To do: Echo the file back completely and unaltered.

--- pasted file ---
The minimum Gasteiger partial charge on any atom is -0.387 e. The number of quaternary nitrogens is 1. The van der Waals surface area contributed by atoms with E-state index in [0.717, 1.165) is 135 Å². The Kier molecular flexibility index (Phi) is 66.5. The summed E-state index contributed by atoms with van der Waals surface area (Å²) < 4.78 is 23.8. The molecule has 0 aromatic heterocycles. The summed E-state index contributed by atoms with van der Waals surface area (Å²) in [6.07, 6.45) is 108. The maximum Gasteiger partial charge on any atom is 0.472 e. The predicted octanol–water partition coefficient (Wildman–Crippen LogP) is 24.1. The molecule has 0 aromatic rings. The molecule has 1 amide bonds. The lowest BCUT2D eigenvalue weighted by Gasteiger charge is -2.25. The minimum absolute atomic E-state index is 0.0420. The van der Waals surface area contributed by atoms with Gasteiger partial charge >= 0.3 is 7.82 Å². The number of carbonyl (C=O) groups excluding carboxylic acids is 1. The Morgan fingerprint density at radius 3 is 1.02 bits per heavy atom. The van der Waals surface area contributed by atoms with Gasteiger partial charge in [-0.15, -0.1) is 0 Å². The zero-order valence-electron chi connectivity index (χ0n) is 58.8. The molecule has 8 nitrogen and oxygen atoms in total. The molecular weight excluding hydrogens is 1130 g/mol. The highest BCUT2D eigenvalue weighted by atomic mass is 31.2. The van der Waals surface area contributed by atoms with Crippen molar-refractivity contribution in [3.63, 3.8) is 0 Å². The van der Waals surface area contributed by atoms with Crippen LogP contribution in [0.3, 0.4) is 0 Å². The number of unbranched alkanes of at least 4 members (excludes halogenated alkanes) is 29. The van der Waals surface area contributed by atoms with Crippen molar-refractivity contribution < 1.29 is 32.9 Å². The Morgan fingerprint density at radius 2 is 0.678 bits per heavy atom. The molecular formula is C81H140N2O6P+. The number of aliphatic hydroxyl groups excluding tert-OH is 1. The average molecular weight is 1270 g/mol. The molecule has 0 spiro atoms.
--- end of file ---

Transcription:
The minimum Gasteiger partial charge on any atom is -0.387 e. The number of quaternary nitrogens is 1. The van der Waals surface area contributed by atoms with E-state index in [0.717, 1.165) is 135 Å². The Kier molecular flexibility index (Phi) is 66.5. The summed E-state index contributed by atoms with van der Waals surface area (Å²) < 4.78 is 23.8. The molecule has 0 aromatic heterocycles. The summed E-state index contributed by atoms with van der Waals surface area (Å²) in [6.07, 6.45) is 108. The maximum Gasteiger partial charge on any atom is 0.472 e. The predicted octanol–water partition coefficient (Wildman–Crippen LogP) is 24.1. The molecule has 0 aromatic rings. The molecule has 1 amide bonds. The lowest BCUT2D eigenvalue weighted by Gasteiger charge is -2.25. The minimum absolute atomic E-state index is 0.0420. The van der Waals surface area contributed by atoms with Gasteiger partial charge >= 0.3 is 7.82 Å². The number of carbonyl (C=O) groups excluding carboxylic acids is 1. The Morgan fingerprint density at radius 3 is 1.02 bits per heavy atom. The van der Waals surface area contributed by atoms with Gasteiger partial charge in [-0.15, -0.1) is 0 Å². The zero-order valence-electron chi connectivity index (χ0n) is 58.8. The molecule has 8 nitrogen and oxygen atoms in total. The molecular weight excluding hydrogens is 1130 g/mol. The highest BCUT2D eigenvalue weighted by atomic mass is 31.2. The van der Waals surface area contributed by atoms with Crippen molar-refractivity contribution in [3.63, 3.8) is 0 Å². The van der Waals surface area contributed by atoms with Crippen LogP contribution in [0.3, 0.4) is 0 Å². The number of unbranched alkanes of at least 4 members (excludes halogenated alkanes) is 29. The van der Waals surface area contributed by atoms with Crippen molar-refractivity contribution < 1.29 is 32.9 Å². The Morgan fingerprint density at radius 2 is 0.678 bits per heavy atom. The molecular formula is C81H140N2O6P+. The number of aliphatic hydroxyl groups excluding tert-OH is 1. The average molecular weight is 1270 g/mol. The molecule has 0 spiro atoms.